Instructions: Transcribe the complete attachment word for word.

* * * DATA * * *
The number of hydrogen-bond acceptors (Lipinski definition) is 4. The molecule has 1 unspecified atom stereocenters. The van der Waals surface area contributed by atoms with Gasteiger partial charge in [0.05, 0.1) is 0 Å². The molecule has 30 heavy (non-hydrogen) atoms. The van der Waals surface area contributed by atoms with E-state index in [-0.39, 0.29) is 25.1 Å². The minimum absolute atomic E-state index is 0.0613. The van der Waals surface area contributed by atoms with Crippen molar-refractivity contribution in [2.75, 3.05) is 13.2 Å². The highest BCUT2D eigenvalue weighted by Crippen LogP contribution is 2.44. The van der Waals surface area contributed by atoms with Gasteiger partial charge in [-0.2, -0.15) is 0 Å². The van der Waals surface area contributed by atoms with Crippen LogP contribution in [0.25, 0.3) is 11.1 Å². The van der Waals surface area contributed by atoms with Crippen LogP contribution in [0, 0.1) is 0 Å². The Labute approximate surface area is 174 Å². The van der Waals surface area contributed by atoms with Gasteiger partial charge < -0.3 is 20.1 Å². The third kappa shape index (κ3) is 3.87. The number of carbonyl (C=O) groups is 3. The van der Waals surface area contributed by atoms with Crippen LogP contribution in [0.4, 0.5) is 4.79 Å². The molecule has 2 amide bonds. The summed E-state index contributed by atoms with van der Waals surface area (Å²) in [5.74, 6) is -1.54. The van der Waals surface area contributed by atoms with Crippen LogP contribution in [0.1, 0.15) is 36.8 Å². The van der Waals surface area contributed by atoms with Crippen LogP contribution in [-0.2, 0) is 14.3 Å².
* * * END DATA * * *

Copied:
The number of hydrogen-bond acceptors (Lipinski definition) is 4. The molecule has 1 unspecified atom stereocenters. The van der Waals surface area contributed by atoms with Gasteiger partial charge in [0.05, 0.1) is 0 Å². The molecule has 30 heavy (non-hydrogen) atoms. The van der Waals surface area contributed by atoms with E-state index in [-0.39, 0.29) is 25.1 Å². The minimum absolute atomic E-state index is 0.0613. The van der Waals surface area contributed by atoms with Crippen molar-refractivity contribution in [2.75, 3.05) is 13.2 Å². The highest BCUT2D eigenvalue weighted by Crippen LogP contribution is 2.44. The van der Waals surface area contributed by atoms with Gasteiger partial charge in [-0.2, -0.15) is 0 Å². The van der Waals surface area contributed by atoms with Crippen LogP contribution in [0.25, 0.3) is 11.1 Å². The van der Waals surface area contributed by atoms with Crippen LogP contribution in [0, 0.1) is 0 Å². The Labute approximate surface area is 174 Å². The van der Waals surface area contributed by atoms with Gasteiger partial charge < -0.3 is 20.1 Å². The third kappa shape index (κ3) is 3.87. The number of carbonyl (C=O) groups is 3. The van der Waals surface area contributed by atoms with Crippen LogP contribution in [0.4, 0.5) is 4.79 Å². The molecule has 2 amide bonds. The summed E-state index contributed by atoms with van der Waals surface area (Å²) in [5.74, 6) is -1.54. The van der Waals surface area contributed by atoms with Crippen LogP contribution in [0.1, 0.15) is 36.8 Å². The van der Waals surface area contributed by atoms with Crippen LogP contribution in [-0.2, 0) is 14.3 Å².